• The wounds from the region’s financial crisis may have healed on company balance sheets but the trauma remains
  • America might still run the internet, but even the biggest bank in the world has to take its time when it comes to cyber-squatting.
  • According to Morgan Stanley’s chief economist, Stephen Roach: “India is on the cusp of something big.” Roach professes to be as excited about India as he was about China in the late 1990s. The source of this excitement is the country’s burgeoning consumer sector, which, as a share of GDP, is already higher than that of Europe, Japan and China.
  • Explanations for the market's significant retreat in November are more complex than for previous years.
  • But Singh’s government must hold steady on the road to reform.
  • It may not be the sort of lead arranging mandate Deutsche Bank normally undertakes, but it’s for a very good cause.
  • Fast food chain McDonald’s has come under pressure from an activist hedge fund to restructure. Pershing Square Capital Management wants the company to spin off two-thirds of its restaurants and borrow $14.7 billion against its real estate to buy back shares. McDonald’s dismissed the idea as a “financial engineering exercise”.
  • Chinese bonds have no relative value. Its equity market is convoluted and stagnant. So why all the hype and hysteria? Theodore J Kim reports.
  • “It’s nearly impossible to say which one you would choose when they go head to head in a pitch for passive mandates. They’re 10-ton gorillas that joust at the top.”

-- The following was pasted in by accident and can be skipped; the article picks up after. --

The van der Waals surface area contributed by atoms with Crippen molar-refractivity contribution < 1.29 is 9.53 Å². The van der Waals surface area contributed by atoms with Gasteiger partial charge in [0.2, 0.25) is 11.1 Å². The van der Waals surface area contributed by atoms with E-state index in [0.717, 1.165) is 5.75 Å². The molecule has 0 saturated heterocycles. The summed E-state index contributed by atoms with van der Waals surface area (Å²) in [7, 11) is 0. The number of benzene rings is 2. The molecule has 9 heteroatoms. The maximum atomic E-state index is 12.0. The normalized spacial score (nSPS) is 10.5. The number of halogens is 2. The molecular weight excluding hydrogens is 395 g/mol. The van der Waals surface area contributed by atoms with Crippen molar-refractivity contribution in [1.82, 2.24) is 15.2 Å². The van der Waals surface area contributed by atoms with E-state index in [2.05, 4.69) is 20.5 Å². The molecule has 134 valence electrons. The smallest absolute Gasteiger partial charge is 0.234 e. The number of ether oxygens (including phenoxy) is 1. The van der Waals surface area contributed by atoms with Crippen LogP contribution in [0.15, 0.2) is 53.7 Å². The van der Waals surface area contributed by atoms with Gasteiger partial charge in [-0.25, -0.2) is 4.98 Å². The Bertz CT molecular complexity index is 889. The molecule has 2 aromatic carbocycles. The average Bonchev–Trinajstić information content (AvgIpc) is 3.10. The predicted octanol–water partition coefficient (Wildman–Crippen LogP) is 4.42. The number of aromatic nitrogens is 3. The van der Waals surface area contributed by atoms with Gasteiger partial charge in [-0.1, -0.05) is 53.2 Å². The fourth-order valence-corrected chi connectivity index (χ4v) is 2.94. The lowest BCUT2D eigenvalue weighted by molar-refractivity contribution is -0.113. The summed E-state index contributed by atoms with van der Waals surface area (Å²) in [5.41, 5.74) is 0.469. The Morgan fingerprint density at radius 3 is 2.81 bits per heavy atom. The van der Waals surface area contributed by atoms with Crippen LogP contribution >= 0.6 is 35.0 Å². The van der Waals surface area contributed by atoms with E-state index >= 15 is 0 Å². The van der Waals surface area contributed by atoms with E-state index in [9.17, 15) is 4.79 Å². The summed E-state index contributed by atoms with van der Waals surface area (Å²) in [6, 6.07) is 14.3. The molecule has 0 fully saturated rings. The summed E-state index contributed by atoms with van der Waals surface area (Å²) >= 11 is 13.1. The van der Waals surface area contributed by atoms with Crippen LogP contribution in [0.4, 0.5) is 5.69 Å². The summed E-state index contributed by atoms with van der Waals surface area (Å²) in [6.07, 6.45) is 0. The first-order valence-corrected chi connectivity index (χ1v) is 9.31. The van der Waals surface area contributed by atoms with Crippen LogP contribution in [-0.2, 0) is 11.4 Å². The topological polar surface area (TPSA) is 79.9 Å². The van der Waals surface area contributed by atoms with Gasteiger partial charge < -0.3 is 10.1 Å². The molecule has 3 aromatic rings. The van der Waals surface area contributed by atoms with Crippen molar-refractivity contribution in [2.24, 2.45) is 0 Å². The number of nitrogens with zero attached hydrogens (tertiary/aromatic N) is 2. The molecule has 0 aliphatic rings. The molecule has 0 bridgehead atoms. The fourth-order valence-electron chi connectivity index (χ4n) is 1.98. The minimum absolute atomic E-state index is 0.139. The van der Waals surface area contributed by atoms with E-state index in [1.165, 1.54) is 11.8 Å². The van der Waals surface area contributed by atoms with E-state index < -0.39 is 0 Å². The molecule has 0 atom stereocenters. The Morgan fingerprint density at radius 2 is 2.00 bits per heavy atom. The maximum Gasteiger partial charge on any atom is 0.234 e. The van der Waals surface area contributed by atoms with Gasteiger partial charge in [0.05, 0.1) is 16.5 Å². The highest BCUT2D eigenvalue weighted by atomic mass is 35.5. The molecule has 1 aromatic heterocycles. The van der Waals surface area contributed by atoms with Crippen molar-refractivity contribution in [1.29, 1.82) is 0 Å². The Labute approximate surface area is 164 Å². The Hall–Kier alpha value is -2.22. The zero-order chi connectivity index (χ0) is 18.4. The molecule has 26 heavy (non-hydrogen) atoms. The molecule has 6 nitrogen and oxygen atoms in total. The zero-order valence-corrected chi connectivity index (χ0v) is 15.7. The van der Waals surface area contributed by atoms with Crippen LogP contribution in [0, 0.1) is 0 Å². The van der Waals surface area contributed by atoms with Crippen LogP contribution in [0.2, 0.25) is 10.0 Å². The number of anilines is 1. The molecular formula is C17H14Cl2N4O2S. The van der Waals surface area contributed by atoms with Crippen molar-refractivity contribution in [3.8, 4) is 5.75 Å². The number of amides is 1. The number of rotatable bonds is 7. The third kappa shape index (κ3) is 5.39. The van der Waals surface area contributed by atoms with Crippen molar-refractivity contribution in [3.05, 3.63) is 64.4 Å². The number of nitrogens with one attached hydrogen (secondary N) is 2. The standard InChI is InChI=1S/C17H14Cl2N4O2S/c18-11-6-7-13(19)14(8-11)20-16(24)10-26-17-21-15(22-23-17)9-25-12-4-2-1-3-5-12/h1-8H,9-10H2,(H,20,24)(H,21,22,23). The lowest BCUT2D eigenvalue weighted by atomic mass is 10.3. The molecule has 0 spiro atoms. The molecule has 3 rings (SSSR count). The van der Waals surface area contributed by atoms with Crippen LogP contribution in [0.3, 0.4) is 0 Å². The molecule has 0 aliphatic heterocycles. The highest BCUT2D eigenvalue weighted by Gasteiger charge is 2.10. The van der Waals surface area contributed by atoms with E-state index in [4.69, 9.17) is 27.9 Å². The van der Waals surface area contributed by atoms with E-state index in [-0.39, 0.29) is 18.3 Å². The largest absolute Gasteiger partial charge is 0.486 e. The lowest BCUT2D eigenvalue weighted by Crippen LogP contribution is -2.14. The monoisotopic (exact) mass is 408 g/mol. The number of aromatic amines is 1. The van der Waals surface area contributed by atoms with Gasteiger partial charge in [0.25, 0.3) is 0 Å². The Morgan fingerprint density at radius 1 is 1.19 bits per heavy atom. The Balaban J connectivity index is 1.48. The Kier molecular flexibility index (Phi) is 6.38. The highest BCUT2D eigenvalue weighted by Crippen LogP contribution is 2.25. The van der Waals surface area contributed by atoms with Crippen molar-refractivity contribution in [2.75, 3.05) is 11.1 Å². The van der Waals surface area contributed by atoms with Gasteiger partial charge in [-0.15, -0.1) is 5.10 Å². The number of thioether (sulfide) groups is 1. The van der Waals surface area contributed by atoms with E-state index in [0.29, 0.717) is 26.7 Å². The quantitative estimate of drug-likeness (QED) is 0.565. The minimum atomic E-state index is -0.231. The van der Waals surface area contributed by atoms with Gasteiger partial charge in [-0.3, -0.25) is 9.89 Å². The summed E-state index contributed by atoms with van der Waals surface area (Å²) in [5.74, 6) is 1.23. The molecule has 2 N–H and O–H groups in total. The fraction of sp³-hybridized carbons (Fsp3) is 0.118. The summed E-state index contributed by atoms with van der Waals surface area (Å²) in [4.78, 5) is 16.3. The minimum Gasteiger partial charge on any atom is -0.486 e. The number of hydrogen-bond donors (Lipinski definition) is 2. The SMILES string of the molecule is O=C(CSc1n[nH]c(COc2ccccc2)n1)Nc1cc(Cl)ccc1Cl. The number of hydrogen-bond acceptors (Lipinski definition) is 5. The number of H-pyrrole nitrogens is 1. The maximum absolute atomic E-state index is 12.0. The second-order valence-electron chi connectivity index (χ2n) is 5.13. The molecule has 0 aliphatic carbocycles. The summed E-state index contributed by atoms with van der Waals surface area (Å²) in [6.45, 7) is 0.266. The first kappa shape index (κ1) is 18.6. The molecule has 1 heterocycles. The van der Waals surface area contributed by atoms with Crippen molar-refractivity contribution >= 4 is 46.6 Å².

• There has been no let-up in the spread war, highlighted in last month’s issue. Deutsche Bank has tightened up its spot FX prices even further to selected customers in response to Barclays’ introduction of precision pricing. Sources say that the bank is currently evaluating the impact, before deciding whether to roll it out further. A bank official says: “Deutsche Bank has recently introduced laddered and dynamic pricing to clients. This allows us to price liquidity to our clients more accurately.”
  • The decision of £118 billion ($202 billion) pan-European fund manager F&C to dissolve negotiations to outsource its operational functions to Mellon Financial Services strikes another blow to back-office operations providers. Earlier this year, Schroders and JPMorgan cancelled their outsourcing agreement, and consultants say it’s a sign that fund managers and service providers are realizing that outsourcing is not as easy to conduct as was once thought.
  • M&A activity is changing the Asian banking landscape and the relative positions of banks in Euromoney’s rankings.
  • Bond returns have come closer to matching equity returns over the past 25 years, according to Deutsche Bank. European credit strategists Gary Jenkins and Jim Reid looked at more than a century’s worth of data from the US. They found that, over a 105-year sample, equities produced a real total annual return of 6.53%, compared with 1.42% for US Treasuries and 2.5% for corporate bonds. But since 1980, equities outperformed corporates by just 1.5 percentage points.
  • General Electric’s consumer finance division is entering agent banking, hoping to get business from retail banks seeking to outsource their credit card businesses. Industry commentators believe the move could bring GE $250 million of additional profit over the next five years.
  • As bankers work feverishly to complete mandated China and Hong Kong IPOs before the final window shuts ahead of the Christmas break, there are hints of investor indigestion.